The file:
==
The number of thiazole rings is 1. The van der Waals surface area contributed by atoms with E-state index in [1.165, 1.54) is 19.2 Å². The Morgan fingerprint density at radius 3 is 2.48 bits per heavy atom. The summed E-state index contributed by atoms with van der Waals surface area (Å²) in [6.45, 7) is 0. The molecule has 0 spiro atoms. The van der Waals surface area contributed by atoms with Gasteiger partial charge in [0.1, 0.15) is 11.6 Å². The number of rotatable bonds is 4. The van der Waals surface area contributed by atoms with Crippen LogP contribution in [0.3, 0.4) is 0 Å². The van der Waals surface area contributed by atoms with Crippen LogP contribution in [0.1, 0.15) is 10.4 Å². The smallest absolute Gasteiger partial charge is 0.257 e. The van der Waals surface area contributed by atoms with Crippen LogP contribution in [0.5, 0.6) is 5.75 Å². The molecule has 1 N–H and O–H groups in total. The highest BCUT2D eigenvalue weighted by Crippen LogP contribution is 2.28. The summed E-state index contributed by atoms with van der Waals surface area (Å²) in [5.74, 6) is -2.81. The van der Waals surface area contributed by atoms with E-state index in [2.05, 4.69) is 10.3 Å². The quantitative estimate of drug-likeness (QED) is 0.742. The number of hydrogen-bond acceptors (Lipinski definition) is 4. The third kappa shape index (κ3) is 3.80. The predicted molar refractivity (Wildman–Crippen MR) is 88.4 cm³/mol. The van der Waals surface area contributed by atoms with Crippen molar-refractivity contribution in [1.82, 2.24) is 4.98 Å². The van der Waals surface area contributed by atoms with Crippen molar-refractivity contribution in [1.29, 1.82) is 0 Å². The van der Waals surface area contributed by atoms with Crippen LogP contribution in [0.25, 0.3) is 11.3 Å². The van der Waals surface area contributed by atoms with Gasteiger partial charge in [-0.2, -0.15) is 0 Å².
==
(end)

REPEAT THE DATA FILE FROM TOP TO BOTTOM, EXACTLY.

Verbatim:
The number of thiazole rings is 1. The van der Waals surface area contributed by atoms with E-state index in [1.165, 1.54) is 19.2 Å². The Morgan fingerprint density at radius 3 is 2.48 bits per heavy atom. The summed E-state index contributed by atoms with van der Waals surface area (Å²) in [6.45, 7) is 0. The molecule has 0 spiro atoms. The van der Waals surface area contributed by atoms with Gasteiger partial charge in [0.1, 0.15) is 11.6 Å². The number of rotatable bonds is 4. The van der Waals surface area contributed by atoms with Crippen LogP contribution in [0.3, 0.4) is 0 Å². The van der Waals surface area contributed by atoms with Crippen LogP contribution in [0.1, 0.15) is 10.4 Å². The smallest absolute Gasteiger partial charge is 0.257 e. The van der Waals surface area contributed by atoms with Crippen LogP contribution in [0.5, 0.6) is 5.75 Å². The molecule has 1 N–H and O–H groups in total. The highest BCUT2D eigenvalue weighted by Crippen LogP contribution is 2.28. The summed E-state index contributed by atoms with van der Waals surface area (Å²) in [5.74, 6) is -2.81. The van der Waals surface area contributed by atoms with E-state index in [2.05, 4.69) is 10.3 Å². The quantitative estimate of drug-likeness (QED) is 0.742. The number of hydrogen-bond acceptors (Lipinski definition) is 4. The third kappa shape index (κ3) is 3.80. The predicted molar refractivity (Wildman–Crippen MR) is 88.4 cm³/mol. The van der Waals surface area contributed by atoms with Crippen molar-refractivity contribution in [1.82, 2.24) is 4.98 Å². The van der Waals surface area contributed by atoms with Crippen molar-refractivity contribution in [1.29, 1.82) is 0 Å². The van der Waals surface area contributed by atoms with Crippen LogP contribution in [0.25, 0.3) is 11.3 Å². The van der Waals surface area contributed by atoms with Gasteiger partial charge in [-0.2, -0.15) is 0 Å².